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Navigating Local Short-Term Rental Rules and Regulations

What is considered a short-term rental?

short-term rental regulations

A short-term rental, also known as a vacation rental, is home or designed to host guests for a period of 30 days or less. Any stay longer than 30 days is generally considered to be a long-term rental. Short-term rentals are fully furnished and usually include all of the amenities needed for someone to comfortably live in that home for a short stay.

While hosts can market their property however they see fit, most rely on various booking platforms. These platforms connect them to potential guests and facilitate the booking of their property. The two most popular platforms are Airbnb and VRBO. Short-term rentals often provide the opportunity for more rental income, but also require much more work on a day to day basis. However, not all homes are legally allowed to operate as a short-term rental. Regulations are often set and enforced by the city in which the property is located. So before investing in a new property, it’s important to fully research and understand that specific area’s short-term rental regulations.

Local short-term rental regulations may restrict or prohibit new listings

Short-term rental regulation restrictions

Many short-term rental regulations are designed to help protect the local community. With the rising popularity of hosting platforms like Airbnb and VRBO many property owners have chosen to rent their homes to vacationers rather than locals. This can potentially hurt the fabric of a neighborhood, which is often designed for families and not tourists. It can also have a negative impact on locals looking for affordable long-term rental options. Because of this, many cities have started to enforce new regulations to make short-term rentals don't only benefit the homeowner, but also the community.

While regulations are neighborhood and/or city specific, below are some of the most common regulatory limitations:

  • Owner occupancy often required Many areas require that the owner show proof of owner occupancy. This regulation is often specific to neighborhoods with a residential use. This helps ensure that the homeowner actually lives in that house and is a true resident rather than simply an outside investor. This is intended to help maintain the fabric of the neighborhood - keeping residential neighborhoods full of residents rather than tourists. Homeownership is usually verified by the city before issuing a short-term rental license. However, the verification varies depending on your location.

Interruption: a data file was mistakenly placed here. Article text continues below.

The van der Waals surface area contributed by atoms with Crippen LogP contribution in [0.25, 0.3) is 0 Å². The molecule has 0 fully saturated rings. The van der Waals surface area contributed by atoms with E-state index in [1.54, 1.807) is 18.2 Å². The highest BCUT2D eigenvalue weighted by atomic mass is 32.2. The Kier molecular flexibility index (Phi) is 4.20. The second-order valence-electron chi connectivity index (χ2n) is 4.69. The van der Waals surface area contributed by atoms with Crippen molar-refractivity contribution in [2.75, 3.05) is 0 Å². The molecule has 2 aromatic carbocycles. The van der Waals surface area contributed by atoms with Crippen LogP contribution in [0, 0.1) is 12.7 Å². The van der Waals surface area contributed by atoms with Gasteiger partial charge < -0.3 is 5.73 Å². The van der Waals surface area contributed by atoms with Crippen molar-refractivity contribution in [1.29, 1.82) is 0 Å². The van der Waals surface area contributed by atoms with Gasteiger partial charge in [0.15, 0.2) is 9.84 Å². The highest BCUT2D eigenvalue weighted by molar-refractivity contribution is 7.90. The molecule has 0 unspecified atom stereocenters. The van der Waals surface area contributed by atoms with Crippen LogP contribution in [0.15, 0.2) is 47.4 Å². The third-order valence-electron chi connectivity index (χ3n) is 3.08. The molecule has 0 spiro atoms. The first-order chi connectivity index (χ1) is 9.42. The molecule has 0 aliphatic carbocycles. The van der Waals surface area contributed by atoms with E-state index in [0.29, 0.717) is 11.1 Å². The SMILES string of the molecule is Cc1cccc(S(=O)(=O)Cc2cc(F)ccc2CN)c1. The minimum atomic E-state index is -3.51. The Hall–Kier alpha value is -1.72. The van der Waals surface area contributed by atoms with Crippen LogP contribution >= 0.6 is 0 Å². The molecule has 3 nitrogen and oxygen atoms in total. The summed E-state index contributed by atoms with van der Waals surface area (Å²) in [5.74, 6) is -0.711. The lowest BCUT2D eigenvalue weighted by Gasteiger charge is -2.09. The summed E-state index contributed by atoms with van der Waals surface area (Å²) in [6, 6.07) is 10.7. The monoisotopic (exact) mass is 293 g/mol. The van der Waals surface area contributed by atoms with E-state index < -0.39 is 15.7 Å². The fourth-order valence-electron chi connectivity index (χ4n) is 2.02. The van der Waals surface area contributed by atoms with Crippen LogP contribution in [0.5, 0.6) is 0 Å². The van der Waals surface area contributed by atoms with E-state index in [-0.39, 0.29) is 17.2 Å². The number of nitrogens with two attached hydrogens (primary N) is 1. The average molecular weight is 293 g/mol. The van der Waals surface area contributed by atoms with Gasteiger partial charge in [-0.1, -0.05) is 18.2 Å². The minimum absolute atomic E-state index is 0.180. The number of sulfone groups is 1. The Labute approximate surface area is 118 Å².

• Maximum guest restrictions Some cities prohibit allowing too many guests to stay in one house, which is often dictated by the amount of rooms listed. Some cities may prevent more than 2 guests per room, while some simply have a guest maximum per home. Again, it depends on the exact location, some cities don't control this at all. It's designed to maintain the intended use of the home while also preventing parties which can disturb other nearby residents.

  • Zoning specific regulations Many of the regulations are zoning specific. This helps adjust the legality of short-term rentals based on the intended use of any specific zone. Generally speaking, short-term rentals regulations are much more relaxed in commercial areas than they are in residential areas.

  • Permitting and licensing Many cities are now requiring a short-term rental license. The licensing process usually has a fee associated with it, and also verifies that the subject property is compliant with all of the local regulations. In addition to short-term rental use restrictions, some cities also have parking requirements, fire suppression requirements, insurance verification, and more. Also, Airbnb has starting assisting some of the larger cities with the verification process - requiring new hosts enter permit numbers before they'll publish a listing.

Taxes, permitting, and license fees specific to short-term rentals